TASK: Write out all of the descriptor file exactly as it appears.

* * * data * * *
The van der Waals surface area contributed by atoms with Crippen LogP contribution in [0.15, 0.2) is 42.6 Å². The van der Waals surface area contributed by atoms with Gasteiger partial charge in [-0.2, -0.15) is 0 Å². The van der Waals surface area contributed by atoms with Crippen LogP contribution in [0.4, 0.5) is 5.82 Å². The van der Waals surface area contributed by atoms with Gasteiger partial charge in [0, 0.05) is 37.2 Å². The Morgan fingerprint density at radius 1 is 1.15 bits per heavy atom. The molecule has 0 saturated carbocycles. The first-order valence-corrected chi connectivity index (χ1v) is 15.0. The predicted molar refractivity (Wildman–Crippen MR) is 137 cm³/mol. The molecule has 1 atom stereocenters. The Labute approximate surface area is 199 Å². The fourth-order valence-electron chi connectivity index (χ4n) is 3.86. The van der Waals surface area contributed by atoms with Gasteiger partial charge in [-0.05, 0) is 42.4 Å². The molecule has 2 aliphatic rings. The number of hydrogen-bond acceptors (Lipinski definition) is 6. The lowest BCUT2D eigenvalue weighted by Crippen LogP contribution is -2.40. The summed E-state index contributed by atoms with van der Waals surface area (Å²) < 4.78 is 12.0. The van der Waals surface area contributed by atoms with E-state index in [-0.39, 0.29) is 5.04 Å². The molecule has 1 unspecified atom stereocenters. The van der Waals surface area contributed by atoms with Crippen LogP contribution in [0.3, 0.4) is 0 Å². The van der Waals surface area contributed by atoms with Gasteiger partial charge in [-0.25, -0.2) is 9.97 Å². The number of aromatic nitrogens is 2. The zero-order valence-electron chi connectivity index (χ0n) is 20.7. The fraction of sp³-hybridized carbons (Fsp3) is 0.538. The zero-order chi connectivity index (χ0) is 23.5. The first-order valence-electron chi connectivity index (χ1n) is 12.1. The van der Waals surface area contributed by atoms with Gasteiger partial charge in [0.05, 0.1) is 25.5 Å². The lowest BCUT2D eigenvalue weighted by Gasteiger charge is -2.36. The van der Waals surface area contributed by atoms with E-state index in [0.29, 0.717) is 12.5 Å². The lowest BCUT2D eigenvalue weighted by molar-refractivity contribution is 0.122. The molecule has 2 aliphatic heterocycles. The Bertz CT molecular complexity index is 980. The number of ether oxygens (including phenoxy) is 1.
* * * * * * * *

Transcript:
The van der Waals surface area contributed by atoms with Crippen LogP contribution in [0.15, 0.2) is 42.6 Å². The van der Waals surface area contributed by atoms with Gasteiger partial charge in [-0.2, -0.15) is 0 Å². The van der Waals surface area contributed by atoms with Crippen LogP contribution in [0.4, 0.5) is 5.82 Å². The van der Waals surface area contributed by atoms with Gasteiger partial charge in [0, 0.05) is 37.2 Å². The Morgan fingerprint density at radius 1 is 1.15 bits per heavy atom. The molecule has 0 saturated carbocycles. The first-order valence-corrected chi connectivity index (χ1v) is 15.0. The predicted molar refractivity (Wildman–Crippen MR) is 137 cm³/mol. The molecule has 1 atom stereocenters. The Labute approximate surface area is 199 Å². The fourth-order valence-electron chi connectivity index (χ4n) is 3.86. The van der Waals surface area contributed by atoms with Gasteiger partial charge in [-0.05, 0) is 42.4 Å². The molecule has 2 aliphatic rings. The number of hydrogen-bond acceptors (Lipinski definition) is 6. The lowest BCUT2D eigenvalue weighted by Crippen LogP contribution is -2.40. The summed E-state index contributed by atoms with van der Waals surface area (Å²) < 4.78 is 12.0. The van der Waals surface area contributed by atoms with E-state index in [-0.39, 0.29) is 5.04 Å². The molecule has 1 unspecified atom stereocenters. The van der Waals surface area contributed by atoms with Crippen LogP contribution in [0.3, 0.4) is 0 Å². The van der Waals surface area contributed by atoms with Gasteiger partial charge in [-0.25, -0.2) is 9.97 Å². The number of aromatic nitrogens is 2. The zero-order valence-electron chi connectivity index (χ0n) is 20.7. The fraction of sp³-hybridized carbons (Fsp3) is 0.538. The zero-order chi connectivity index (χ0) is 23.5. The first-order valence-electron chi connectivity index (χ1n) is 12.1. The van der Waals surface area contributed by atoms with Gasteiger partial charge in [0.05, 0.1) is 25.5 Å². The lowest BCUT2D eigenvalue weighted by Gasteiger charge is -2.36. The van der Waals surface area contributed by atoms with E-state index in [0.29, 0.717) is 12.5 Å². The lowest BCUT2D eigenvalue weighted by molar-refractivity contribution is 0.122. The molecule has 2 aliphatic heterocycles. The Bertz CT molecular complexity index is 980. The number of ether oxygens (including phenoxy) is 1.